I just found this awesome post about Waste here at Pole from a friend who wintered last year. A look at waste from a “non-wastie”: http://southpolelibrarian.com/2012/07/29/south-pole-rubbish-department I’ll be the first to admit that it’s not the easiest system – certainly not as easy as just dumping everything in one bin and forgetting about it, but it’s not too hard and after a few weeks it becomes almost second nature. I gave a briefing to everyone here at the beginning of winter and am always available to help figure out where something goes.
Monthly Archives: July 2013
Aurora Borealis and Aurora Australis – the Northern and Southern lights respectively – are one of the most iconic phenomena of the polar regions.
Dancing streams of light, ephemeral and enchanting, appear in the dark sky spanning a spectrum of color from white to green to red and near purple. They have fascinated mankind and until recently were thought to be spirits or signs from god. Today we understand the physics behind aurorae, however this explanation is no less amazing. It is still one of the most awe inspiring natural phenomena I have ever witnessed.
Charged particles emitted by the sun reach Earth and are diverted around the magnetosphere. This strong magnetic field is induced by the spinning mass of liquid iron in Earth’s core and acts like a shield protecting Earth from the solar wind. Without the magnetosphere our atmosphere would be blown away and terrestrial life would be exposed to extreme radiation emitted by the sun. The magnetic field lines originate and converge at the axis of Earth. Solar particles are charged so they follow the magnetic field lines and are essentially funneled into the atmosphere at the Poles.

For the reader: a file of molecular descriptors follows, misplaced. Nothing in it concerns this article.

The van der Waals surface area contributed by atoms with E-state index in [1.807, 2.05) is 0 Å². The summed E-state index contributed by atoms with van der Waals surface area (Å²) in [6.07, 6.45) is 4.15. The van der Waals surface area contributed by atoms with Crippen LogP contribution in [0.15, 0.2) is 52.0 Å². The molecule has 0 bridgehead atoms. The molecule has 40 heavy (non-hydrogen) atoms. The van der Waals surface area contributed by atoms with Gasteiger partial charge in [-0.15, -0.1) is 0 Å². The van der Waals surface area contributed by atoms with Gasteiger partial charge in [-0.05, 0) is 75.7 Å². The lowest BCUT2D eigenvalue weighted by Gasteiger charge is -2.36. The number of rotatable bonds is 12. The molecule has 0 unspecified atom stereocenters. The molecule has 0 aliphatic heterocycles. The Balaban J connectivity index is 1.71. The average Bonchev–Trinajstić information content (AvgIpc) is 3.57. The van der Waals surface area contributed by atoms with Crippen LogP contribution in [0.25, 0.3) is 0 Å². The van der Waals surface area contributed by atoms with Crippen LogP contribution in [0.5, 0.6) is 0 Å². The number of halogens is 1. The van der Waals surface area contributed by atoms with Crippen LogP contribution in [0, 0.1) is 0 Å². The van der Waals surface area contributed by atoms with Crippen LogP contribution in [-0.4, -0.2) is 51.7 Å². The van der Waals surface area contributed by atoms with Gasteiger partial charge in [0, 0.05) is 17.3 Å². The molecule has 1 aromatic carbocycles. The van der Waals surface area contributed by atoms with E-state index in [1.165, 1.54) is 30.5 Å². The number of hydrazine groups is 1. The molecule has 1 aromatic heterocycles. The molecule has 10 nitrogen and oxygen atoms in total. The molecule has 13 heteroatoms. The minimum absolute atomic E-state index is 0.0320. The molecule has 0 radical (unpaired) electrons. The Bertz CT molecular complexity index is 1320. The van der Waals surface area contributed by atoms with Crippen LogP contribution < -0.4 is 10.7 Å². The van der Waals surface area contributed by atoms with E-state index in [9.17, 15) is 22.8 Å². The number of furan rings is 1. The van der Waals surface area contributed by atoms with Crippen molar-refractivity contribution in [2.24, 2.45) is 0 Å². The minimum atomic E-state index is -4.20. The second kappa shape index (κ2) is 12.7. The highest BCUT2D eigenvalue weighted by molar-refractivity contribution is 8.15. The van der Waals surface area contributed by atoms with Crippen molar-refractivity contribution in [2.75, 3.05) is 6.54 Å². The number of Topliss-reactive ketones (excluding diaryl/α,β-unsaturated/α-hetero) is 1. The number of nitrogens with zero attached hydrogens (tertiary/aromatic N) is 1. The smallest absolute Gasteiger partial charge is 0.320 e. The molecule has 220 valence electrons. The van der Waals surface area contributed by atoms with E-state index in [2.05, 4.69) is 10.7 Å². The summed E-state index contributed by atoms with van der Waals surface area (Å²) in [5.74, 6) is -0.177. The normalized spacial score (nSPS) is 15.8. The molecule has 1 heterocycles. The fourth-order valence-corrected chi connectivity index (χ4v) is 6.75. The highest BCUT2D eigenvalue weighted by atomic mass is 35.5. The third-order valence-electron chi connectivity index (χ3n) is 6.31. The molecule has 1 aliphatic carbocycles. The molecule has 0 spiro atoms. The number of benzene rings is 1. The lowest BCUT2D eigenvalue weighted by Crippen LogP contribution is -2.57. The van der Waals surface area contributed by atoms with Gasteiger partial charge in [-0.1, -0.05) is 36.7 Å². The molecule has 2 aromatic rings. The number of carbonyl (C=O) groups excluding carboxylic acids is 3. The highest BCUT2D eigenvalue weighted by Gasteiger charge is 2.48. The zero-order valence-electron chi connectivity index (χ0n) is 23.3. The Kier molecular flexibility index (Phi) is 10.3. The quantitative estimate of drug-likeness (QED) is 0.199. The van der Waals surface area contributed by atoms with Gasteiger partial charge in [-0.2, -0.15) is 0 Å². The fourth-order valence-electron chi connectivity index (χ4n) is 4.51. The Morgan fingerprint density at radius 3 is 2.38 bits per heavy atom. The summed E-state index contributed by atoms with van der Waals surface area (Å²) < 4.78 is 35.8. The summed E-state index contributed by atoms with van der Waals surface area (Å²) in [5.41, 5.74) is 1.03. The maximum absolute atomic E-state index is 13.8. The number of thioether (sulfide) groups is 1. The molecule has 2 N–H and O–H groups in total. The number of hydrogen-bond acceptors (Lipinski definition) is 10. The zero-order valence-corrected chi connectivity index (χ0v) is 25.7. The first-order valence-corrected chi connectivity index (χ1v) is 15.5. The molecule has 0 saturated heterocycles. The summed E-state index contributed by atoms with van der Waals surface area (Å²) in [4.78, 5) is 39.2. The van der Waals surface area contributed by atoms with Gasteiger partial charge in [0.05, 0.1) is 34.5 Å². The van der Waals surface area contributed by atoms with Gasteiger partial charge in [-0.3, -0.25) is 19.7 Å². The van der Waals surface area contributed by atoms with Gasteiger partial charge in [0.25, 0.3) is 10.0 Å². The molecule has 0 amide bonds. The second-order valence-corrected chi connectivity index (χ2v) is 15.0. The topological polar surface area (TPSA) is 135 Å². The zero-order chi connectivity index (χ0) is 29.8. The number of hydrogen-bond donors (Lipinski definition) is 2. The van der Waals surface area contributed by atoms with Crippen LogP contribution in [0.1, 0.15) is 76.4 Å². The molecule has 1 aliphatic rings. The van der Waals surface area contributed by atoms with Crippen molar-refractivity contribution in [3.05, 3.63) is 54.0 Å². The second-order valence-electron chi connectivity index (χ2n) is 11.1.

The interaction between these charged particles and atoms in our atmosphere produces light. This phenomena occurs year round, but the light is only visible in the dark of night. Here at the South Pole we have one long day and one long night each year – so the auroras are only visible during the winter months.
Walking out to the berms to check on something or find more supplies, I watch the sky above me. With no light the stars shine brilliantly, the sweeping arc of the Milky Way plainly visible. My breath hisses in the cold, my eyelashes freezing together, my steps crunch loudly on the ultra dry snow. I glance up to see a slight glow, a pale green that gradually brightens as it expands. Other bright spots appear and it unfurls in a long curtain of light – reddish at the top and green at the bottom. It seems to stream downward, undulating and pulsing, curling upon itself in sections only to unfold again. It moves across the sky sometimes breaking into parallel lines. After a while it fades away again leaving only the darkness and pure starlight behind.
During winter everyone on station carries a personal radio with them. We can call each other individually, in programmed groups, or do an All Call. With some people working nights and others “free cycling” (for example researchers who do not have to stick to a regular schedule and instead follow a 27 hour day) All Calls are reserved for emergencies only. One of the programmed groups is “Aurora Lights.” This is a channel used to announce especially good auroras. A few months ago, when it was just getting dark, everyone would go running to the upper deck at DA when there was an aurora call. Now that we’ve passed midwinter people are starting to get a little jaded. Only an especially good aurora will draw a crowd…
This past Monday however, we had a spectacular show. Here are some pictures from myself and others here on station (as referenced):